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Glenn Scobey "Pop" Warner (1871-1954) stands among the giants of the coaching profession, alongside Knute Rockne, Amos Alonzo Stagg, George Halas and Vince Lombardi. Warner turned a ragtag team from a Carlisle, Pennsylvania, Indian boarding school into a national power and later won multiple national championships at the University of Pittsburgh and Stanford. His 319 victories made him one of the winningest coach in college football history. A pioneer of the forward pass, he is credited with inventing the single-wing formation--widely considered the genesis of modern-day offense--as well as the double wing, the three-point stance for backs, the naked bootleg and the spiral punt. He also developed improvements to shoulder pads, tackling dummies, blocking sleds and much more. The book traces Warner's rise from his small town roots to becoming one of the most influential coaches in football, a man who helped refine the sport from a tedious, push-and-shove affair into the dynamic, high-speed game of today.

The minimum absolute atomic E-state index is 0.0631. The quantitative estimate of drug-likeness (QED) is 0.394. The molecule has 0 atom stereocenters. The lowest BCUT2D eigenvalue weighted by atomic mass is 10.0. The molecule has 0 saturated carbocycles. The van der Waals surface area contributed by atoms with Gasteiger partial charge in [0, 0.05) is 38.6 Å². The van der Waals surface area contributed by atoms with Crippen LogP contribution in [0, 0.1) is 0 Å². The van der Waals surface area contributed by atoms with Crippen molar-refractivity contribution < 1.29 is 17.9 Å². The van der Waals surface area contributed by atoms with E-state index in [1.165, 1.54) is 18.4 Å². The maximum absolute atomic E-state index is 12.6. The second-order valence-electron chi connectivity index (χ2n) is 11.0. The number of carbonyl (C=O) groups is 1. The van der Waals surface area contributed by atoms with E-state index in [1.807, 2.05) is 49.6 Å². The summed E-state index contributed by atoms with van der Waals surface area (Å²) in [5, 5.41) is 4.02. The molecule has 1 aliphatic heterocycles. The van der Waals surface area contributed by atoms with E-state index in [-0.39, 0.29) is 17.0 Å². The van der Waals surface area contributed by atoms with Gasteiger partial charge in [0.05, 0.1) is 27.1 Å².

Number of Pages: 217
Genre: Biography + Autobiography, Sports + Recreation
Publisher: McFarland Publishing
Author: Jeffrey J. Miller
Street Date: August 3, 2015
Item Number (DPCI): 247-51-7888